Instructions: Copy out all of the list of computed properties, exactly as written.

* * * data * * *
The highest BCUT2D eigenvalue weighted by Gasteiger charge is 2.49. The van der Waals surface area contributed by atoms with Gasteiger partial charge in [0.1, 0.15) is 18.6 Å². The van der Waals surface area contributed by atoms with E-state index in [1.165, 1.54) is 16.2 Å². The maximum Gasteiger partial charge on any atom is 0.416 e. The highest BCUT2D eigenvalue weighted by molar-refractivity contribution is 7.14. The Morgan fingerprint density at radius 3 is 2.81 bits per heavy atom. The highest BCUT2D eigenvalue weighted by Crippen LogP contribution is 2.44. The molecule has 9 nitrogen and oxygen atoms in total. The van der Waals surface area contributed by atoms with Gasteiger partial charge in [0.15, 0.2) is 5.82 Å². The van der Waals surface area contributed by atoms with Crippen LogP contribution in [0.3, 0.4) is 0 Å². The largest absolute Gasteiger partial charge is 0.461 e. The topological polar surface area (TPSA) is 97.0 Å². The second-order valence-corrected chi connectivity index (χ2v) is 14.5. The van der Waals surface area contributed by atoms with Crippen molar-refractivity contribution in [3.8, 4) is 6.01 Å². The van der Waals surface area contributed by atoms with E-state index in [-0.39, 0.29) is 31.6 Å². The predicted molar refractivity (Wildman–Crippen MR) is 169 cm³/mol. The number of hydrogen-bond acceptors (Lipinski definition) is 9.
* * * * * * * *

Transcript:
The highest BCUT2D eigenvalue weighted by Gasteiger charge is 2.49. The van der Waals surface area contributed by atoms with Gasteiger partial charge in [0.1, 0.15) is 18.6 Å². The van der Waals surface area contributed by atoms with E-state index in [1.165, 1.54) is 16.2 Å². The maximum Gasteiger partial charge on any atom is 0.416 e. The highest BCUT2D eigenvalue weighted by molar-refractivity contribution is 7.14. The Morgan fingerprint density at radius 3 is 2.81 bits per heavy atom. The highest BCUT2D eigenvalue weighted by Crippen LogP contribution is 2.44. The molecule has 9 nitrogen and oxygen atoms in total. The van der Waals surface area contributed by atoms with Gasteiger partial charge in [0.15, 0.2) is 5.82 Å². The van der Waals surface area contributed by atoms with Crippen LogP contribution in [0.3, 0.4) is 0 Å². The largest absolute Gasteiger partial charge is 0.461 e. The topological polar surface area (TPSA) is 97.0 Å². The second-order valence-corrected chi connectivity index (χ2v) is 14.5. The van der Waals surface area contributed by atoms with Crippen molar-refractivity contribution in [3.8, 4) is 6.01 Å². The van der Waals surface area contributed by atoms with E-state index in [-0.39, 0.29) is 31.6 Å². The predicted molar refractivity (Wildman–Crippen MR) is 169 cm³/mol. The number of hydrogen-bond acceptors (Lipinski definition) is 9.